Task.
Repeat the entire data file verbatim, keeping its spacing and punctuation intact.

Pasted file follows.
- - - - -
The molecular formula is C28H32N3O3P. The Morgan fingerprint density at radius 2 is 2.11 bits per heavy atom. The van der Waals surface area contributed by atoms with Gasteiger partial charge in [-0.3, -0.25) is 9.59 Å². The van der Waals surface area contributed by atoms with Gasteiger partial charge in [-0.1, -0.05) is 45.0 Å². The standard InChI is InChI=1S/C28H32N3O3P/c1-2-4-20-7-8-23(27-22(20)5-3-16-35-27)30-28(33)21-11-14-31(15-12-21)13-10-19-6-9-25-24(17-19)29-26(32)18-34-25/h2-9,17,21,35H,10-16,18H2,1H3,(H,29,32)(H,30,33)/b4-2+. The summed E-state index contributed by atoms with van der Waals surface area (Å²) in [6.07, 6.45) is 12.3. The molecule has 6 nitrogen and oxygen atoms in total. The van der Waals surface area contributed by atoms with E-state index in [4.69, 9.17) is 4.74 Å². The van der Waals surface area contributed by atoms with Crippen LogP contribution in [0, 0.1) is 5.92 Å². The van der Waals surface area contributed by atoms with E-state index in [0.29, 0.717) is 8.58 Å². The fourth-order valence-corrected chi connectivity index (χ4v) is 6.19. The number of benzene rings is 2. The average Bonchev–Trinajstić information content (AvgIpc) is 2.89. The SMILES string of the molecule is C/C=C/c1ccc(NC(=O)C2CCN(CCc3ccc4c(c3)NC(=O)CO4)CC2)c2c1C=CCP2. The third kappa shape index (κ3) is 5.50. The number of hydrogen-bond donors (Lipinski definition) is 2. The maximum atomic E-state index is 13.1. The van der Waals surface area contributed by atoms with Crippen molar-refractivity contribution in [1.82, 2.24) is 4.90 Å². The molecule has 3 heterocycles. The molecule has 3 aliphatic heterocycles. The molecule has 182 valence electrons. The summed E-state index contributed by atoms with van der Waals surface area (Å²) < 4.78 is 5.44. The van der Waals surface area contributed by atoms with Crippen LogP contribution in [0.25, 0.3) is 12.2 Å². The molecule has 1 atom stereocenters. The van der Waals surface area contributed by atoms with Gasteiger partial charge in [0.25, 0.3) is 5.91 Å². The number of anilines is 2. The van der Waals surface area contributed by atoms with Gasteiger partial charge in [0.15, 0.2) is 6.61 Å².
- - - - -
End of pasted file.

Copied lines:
The molecular formula is C28H32N3O3P. The Morgan fingerprint density at radius 2 is 2.11 bits per heavy atom. The van der Waals surface area contributed by atoms with Gasteiger partial charge in [-0.3, -0.25) is 9.59 Å². The van der Waals surface area contributed by atoms with Gasteiger partial charge in [-0.1, -0.05) is 45.0 Å². The standard InChI is InChI=1S/C28H32N3O3P/c1-2-4-20-7-8-23(27-22(20)5-3-16-35-27)30-28(33)21-11-14-31(15-12-21)13-10-19-6-9-25-24(17-19)29-26(32)18-34-25/h2-9,17,21,35H,10-16,18H2,1H3,(H,29,32)(H,30,33)/b4-2+. The summed E-state index contributed by atoms with van der Waals surface area (Å²) in [6.07, 6.45) is 12.3. The molecule has 6 nitrogen and oxygen atoms in total. The van der Waals surface area contributed by atoms with E-state index in [4.69, 9.17) is 4.74 Å². The van der Waals surface area contributed by atoms with Crippen LogP contribution in [0, 0.1) is 5.92 Å². The van der Waals surface area contributed by atoms with E-state index in [0.29, 0.717) is 8.58 Å². The fourth-order valence-corrected chi connectivity index (χ4v) is 6.19. The number of benzene rings is 2. The average Bonchev–Trinajstić information content (AvgIpc) is 2.89. The SMILES string of the molecule is C/C=C/c1ccc(NC(=O)C2CCN(CCc3ccc4c(c3)NC(=O)CO4)CC2)c2c1C=CCP2. The third kappa shape index (κ3) is 5.50. The number of hydrogen-bond donors (Lipinski definition) is 2. The maximum atomic E-state index is 13.1. The van der Waals surface area contributed by atoms with Crippen molar-refractivity contribution in [1.82, 2.24) is 4.90 Å². The molecule has 3 heterocycles. The molecule has 3 aliphatic heterocycles. The molecule has 182 valence electrons. The summed E-state index contributed by atoms with van der Waals surface area (Å²) < 4.78 is 5.44. The van der Waals surface area contributed by atoms with Crippen LogP contribution in [0.25, 0.3) is 12.2 Å². The molecule has 1 atom stereocenters. The van der Waals surface area contributed by atoms with Gasteiger partial charge in [0.25, 0.3) is 5.91 Å². The number of anilines is 2. The van der Waals surface area contributed by atoms with Gasteiger partial charge in [0.15, 0.2) is 6.61 Å².